Budget 2018 – the changes that will affect the property market

Budget 2018 – the changes that will affect the property market

Budget 2018 took place earlier today with housing one of the big beneficiaries.

Here MyHome.ie looks at what the changes will mean for the sector.

Social housing

  • A total of €1.83 billion was allocated to housing in Budget 2018, with 3,800 new social houses to be built by local authorities and approved housing bodies nationwide.
  • The Housing Assistance Payment Scheme was also increased by €149 million which Minister for Finance Paschal Donohoe said would enable an additional 17,000 households to be supported and accommodated in 2018. The increased funding will support the rollout of the HAP Place Finder Service, aimed at helping households to move out of emergency accommodation and into rental properties.
  • Funding for homeless services will increase by €18 million to more than €116 million
  • 4,000 extra social housing units are to be delivered next year with a commitment given to accelerate the delivery of social housing from 2019.
  • An extra €500 million was given to the direct building programme which will see 3,000 additional new build social houses by 2021, increasing the existing target of social housing homes to 50,000, of which 33,500 will be delivered through construction.
  • A further €75 million of funding was also given for the second phase of the Local Infrastructure Housing Activation Fund which combined with local authority contributions has the potential to provide approximately 5,000 homes at more affordable levels by 2021.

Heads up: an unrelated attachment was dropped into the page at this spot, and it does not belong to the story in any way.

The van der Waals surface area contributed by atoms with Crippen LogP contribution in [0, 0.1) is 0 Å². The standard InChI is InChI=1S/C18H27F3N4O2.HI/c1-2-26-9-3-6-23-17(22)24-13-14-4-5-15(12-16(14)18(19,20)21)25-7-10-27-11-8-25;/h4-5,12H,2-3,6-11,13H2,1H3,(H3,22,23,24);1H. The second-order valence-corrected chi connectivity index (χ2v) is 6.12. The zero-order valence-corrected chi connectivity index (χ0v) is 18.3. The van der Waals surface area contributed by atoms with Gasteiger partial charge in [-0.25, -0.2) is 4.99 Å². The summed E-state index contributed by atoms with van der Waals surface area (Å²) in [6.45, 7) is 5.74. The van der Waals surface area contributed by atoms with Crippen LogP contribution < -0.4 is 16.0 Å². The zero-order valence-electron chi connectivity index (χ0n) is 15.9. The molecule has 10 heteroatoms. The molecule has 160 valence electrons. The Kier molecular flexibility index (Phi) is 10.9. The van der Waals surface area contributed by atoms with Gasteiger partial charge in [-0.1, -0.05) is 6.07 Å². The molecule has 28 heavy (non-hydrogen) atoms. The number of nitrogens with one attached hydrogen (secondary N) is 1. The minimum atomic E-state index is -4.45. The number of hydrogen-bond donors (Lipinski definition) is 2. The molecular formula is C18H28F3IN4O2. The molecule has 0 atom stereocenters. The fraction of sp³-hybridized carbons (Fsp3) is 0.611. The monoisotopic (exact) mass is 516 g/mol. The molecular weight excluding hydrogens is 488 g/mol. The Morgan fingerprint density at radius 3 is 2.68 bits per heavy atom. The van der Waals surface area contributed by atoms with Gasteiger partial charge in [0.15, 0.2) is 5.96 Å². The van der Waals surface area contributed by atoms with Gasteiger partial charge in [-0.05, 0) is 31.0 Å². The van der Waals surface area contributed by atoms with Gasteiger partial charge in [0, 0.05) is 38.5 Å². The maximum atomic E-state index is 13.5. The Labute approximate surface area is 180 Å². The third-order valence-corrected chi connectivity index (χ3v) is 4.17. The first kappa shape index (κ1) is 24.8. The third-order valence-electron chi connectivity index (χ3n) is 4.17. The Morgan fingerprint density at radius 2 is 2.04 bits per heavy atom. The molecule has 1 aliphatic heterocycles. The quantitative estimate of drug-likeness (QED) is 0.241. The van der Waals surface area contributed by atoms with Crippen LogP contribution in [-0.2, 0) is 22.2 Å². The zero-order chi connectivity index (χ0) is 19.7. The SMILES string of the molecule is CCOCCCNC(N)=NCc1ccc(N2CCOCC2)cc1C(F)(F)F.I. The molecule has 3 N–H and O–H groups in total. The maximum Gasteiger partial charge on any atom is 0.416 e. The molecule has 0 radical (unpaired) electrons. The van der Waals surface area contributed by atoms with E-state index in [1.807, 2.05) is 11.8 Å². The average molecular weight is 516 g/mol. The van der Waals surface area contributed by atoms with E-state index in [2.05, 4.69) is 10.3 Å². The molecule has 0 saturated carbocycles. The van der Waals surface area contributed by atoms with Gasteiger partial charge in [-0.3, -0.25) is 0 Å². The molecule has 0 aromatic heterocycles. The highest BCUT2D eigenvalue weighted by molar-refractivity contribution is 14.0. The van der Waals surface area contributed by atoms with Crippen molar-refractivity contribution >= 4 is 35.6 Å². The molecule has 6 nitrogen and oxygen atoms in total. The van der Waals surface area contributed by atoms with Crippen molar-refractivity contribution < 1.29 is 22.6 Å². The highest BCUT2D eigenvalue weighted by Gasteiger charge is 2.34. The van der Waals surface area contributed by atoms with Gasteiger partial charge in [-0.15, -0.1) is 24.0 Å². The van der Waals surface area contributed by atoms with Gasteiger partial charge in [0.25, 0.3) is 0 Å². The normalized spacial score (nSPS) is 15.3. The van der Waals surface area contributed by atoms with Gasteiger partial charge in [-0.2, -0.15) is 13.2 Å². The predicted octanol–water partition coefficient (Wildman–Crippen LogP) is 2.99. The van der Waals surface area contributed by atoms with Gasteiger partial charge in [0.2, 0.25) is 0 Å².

Property investment

  • The level on stamp duty on commercial property transactions will rise from 2% to 6% from midnight tonight.
  • The vacant site levy will double from 3% in the first year to 7% in the second and subsequent years in an attempt to stop developers from hoarding land. The measure will mean that any owner of a vacant site on the register who does not develop their land in 2018 will pay the 3% levy in 2019 and then become liable to the increased rate of 7% from 1 January 2019. If land owners continue to hoard land in 2019, they will pay 7% in 2020, resulting in an effective vacant site levy of 10% over the two years.
  • The seven-year period owners must retain qualifying assets to enjoy full relief from Capital Gains Tax has also been reduced from seven to four years. In his Budget speech Minister Donohoe added: “In order to encourage owners of vacant residential property to bring that property into the rental market for a minimum of four years, I am introducing a new, time-limited deduction for pre-letting expenses”.
  • A new house-building entity Home Building Finance Ireland was also announced to boost construction. It will invest in commercially viable residential projects and will receive €750 million from the Ireland Strategic Investment Fund


  • Mortgage interest relief will be cut next year in a move that will affect about 300,000 homeowners. The relief for people with loans from 2004-2012 is being continued to 2020 but at just 75% the rate in 2018, 50% in 2019 and 25% in 2020.
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